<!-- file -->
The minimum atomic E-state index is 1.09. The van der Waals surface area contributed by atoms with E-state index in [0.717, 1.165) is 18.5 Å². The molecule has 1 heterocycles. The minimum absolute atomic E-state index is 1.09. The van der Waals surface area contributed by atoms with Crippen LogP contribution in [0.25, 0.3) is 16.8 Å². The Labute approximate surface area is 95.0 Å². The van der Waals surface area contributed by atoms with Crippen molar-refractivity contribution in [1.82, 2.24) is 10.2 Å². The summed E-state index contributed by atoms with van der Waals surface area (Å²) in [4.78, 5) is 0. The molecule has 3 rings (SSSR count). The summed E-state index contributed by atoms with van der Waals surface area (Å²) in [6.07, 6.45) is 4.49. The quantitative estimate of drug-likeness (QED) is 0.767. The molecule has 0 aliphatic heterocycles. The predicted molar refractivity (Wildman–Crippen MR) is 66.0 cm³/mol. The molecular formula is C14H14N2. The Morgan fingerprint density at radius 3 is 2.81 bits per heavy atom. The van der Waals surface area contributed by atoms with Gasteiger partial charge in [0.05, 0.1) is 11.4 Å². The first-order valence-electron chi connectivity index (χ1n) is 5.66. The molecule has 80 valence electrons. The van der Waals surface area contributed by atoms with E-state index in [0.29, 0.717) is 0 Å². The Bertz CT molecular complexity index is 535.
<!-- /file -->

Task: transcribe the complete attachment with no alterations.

The minimum atomic E-state index is 1.09. The van der Waals surface area contributed by atoms with E-state index in [0.717, 1.165) is 18.5 Å². The molecule has 1 heterocycles. The minimum absolute atomic E-state index is 1.09. The van der Waals surface area contributed by atoms with Crippen LogP contribution in [0.25, 0.3) is 16.8 Å². The Labute approximate surface area is 95.0 Å². The van der Waals surface area contributed by atoms with Crippen molar-refractivity contribution in [1.82, 2.24) is 10.2 Å². The summed E-state index contributed by atoms with van der Waals surface area (Å²) in [4.78, 5) is 0. The molecule has 3 rings (SSSR count). The summed E-state index contributed by atoms with van der Waals surface area (Å²) in [6.07, 6.45) is 4.49. The quantitative estimate of drug-likeness (QED) is 0.767. The molecule has 0 aliphatic heterocycles. The predicted molar refractivity (Wildman–Crippen MR) is 66.0 cm³/mol. The molecular formula is C14H14N2. The Morgan fingerprint density at radius 3 is 2.81 bits per heavy atom. The van der Waals surface area contributed by atoms with Gasteiger partial charge in [0.05, 0.1) is 11.4 Å². The first-order valence-electron chi connectivity index (χ1n) is 5.66. The molecule has 80 valence electrons. The van der Waals surface area contributed by atoms with E-state index in [0.29, 0.717) is 0 Å². The Bertz CT molecular complexity index is 535.